Fifty Shades of Shhhh! #sexualharassment #FSOG #workplace #watercooler

FSOG2Any die-hard romance lover is waiting impatiently for next Friday, not because it’s Valentine’s Day weekend, but because the film adaptation of best-selling trilogy “Fifty Shades of Grey” will be released. It’s a major, major deal; trust me. I’ve been waiting for this with more anticipation than the Man of Steel sequel, and that’s a lot.

But one of my co-workers sent me a very important article related to the film that posits talking about it may be one person’s excited cinephile chatter and another person’s hostile work environment.

Writer Suzanne Lucas, also known as @RealEvilHRLady, penned a piece called “‘Fifty Shades’ at the Watercooler” that suggests talking about the film at work could lead to legal issues related to sexual harassment.  Continue reading “Fifty Shades of Shhhh! #sexualharassment #FSOG #workplace #watercooler”

David Oyelowo explains why Selma was snubbed at the Oscars #diversity #bias

David Oyelowo hits the nail squarely on the head in this four minute video from a Q&A at the Santa Barbara International Film Festival. Black people are celebrated more for subservience and being ‘less than,’ as opposed to being lauded for embodying positions of great power and authority, beauty or talent outside a sports arena. … Continue reading David Oyelowo explains why Selma was snubbed at the Oscars #diversity #bias

Kaley Cuoco: Feminism Is Not a Bad Word #gender #paygap #inequality #JenniferLawrence #KaleyCuoco

CuocoI find it astounding that women can claim they aren’t feminists, or that they don’t like the word feminist.

I suppose it depends on your perception of, or definition for, the word. I like the definition Chimamanda Ngozi Adichie used in her Ted talk, the one that subsequently went viral when Beyonce featured it in her hit Flawless: Feminist, a person who believes in the social, economic and political equality of the sexes. Simple. Any reasonable person can get behind that, right?

Which is why I’m confused when people like actress Kaley Cuoco cast even a hint of a shadow on the idea, which she kind of did in her latest Redbook interview. Continue reading “Kaley Cuoco: Feminism Is Not a Bad Word #gender #paygap #inequality #JenniferLawrence #KaleyCuoco”

@shondarhimes says she didn’t break the glass ceiling. Her sisters before her had already laid the path. #gender #power #diversity

Boundary breaking TV producer Shonda Rhimes was honored with the Sherry Lansing award yesterday, and her speech, well. Don’t feel bad if you get choked up. She is a fabulous  writer. “…If I had broken through the glass ceiling that would mean I’d made it through to the other side where the air is rare. I’d feel … Continue reading @shondarhimes says she didn’t break the glass ceiling. Her sisters before her had already laid the path. #gender #power #diversity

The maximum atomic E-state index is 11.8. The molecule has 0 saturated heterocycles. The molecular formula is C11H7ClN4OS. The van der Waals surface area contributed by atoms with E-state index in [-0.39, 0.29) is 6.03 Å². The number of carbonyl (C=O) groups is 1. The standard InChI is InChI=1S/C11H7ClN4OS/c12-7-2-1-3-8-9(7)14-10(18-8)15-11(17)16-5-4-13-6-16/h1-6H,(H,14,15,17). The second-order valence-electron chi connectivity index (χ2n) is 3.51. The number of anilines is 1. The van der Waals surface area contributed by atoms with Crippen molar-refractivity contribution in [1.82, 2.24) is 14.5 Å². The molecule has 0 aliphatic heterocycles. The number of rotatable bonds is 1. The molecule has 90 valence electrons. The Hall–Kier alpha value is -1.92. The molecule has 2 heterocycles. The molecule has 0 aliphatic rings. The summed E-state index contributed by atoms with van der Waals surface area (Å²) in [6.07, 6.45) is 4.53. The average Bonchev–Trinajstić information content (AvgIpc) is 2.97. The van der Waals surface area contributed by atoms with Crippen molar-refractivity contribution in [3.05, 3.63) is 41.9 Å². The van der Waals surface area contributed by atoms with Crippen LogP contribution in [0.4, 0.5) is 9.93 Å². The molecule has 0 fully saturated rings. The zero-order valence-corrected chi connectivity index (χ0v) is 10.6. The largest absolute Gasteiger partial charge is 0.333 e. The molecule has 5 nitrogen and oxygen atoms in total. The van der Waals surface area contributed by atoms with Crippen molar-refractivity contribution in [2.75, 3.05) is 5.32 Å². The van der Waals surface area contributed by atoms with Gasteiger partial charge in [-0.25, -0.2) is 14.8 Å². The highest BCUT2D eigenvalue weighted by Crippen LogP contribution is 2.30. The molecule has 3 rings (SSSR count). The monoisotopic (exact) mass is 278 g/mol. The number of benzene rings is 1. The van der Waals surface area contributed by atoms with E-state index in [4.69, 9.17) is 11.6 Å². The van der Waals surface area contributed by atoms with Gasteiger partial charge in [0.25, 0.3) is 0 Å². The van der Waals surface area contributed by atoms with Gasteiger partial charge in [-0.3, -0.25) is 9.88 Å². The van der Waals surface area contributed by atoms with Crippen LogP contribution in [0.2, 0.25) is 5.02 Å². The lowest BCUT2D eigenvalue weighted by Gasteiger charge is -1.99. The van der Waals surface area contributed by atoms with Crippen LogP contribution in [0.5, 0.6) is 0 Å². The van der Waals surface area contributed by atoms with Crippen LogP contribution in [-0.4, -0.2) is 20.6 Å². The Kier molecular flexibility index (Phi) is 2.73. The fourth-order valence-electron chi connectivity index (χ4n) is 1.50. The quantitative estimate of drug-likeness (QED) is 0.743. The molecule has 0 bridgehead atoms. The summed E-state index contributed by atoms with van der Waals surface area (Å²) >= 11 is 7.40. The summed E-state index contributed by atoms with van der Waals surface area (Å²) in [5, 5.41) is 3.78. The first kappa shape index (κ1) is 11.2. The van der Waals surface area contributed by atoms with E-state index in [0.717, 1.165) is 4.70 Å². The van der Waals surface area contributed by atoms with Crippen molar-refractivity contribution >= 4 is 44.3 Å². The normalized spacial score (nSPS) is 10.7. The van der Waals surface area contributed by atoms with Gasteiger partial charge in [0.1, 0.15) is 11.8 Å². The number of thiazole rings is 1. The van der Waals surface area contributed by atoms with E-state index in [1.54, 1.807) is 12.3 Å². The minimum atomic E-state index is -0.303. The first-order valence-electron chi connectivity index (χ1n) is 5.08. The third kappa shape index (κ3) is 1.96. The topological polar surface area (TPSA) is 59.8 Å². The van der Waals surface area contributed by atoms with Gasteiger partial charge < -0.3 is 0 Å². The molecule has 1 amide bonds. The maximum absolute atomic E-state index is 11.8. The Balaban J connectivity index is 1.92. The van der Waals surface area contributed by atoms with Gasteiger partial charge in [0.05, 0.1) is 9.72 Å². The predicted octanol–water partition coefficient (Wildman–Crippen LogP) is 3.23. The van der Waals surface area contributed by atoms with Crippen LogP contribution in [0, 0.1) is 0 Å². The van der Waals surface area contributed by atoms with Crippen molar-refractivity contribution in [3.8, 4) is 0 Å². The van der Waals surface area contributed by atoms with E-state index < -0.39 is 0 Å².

Dear Lily Allen: Point Not Well Made

Okay, so a friend hipped me to Lily Allen’s new single “Hard Out Here.” I watched the video because my buddy gushed over Allen’s supposed statement for the piece, one of empowerment and a kind of middle finger to the music industry for trying to force women into skinny, cookie cutter molds.

I get that, in theory. Allen said the video was intended as a light-hearted commentary on the objectification of women in modern pop culture. I’ll give her the benefit of the doubt that she meant well. But the trick is, to understand someone actually has to listen to, and think about, her lyrics. If you don’t, and you just look at the video – which I’m afraid is what usually happens with a lot of pop music videos – you don’t get the point.

Without those lyrics – and really, who’s going to be listening when those glorious brown bums are defying gravity and having liquids poured over them – essentially she’s doing the same thing as other music artists who feature a preponderance of scantily clad, overly sexualized women – she’s using them to get attention. Continue reading “Dear Lily Allen: Point Not Well Made”

@justsanaa, you have my deepest shopping empathy. At least we know our weakness.

In November Ebony’s cover story on tomorrow’s release The Best Man Holiday, actress Sanaa Lathan says, “It was $500 a week. I have a shopping problem sometimes,” of her winning Instagram campaign for the film and writer/director Malcom Lee’s contest/internal promotion tactics. Preach. But I’m proud to say, I haven’t bought anything in weeks. Ha! … Continue reading @justsanaa, you have my deepest shopping empathy. At least we know our weakness.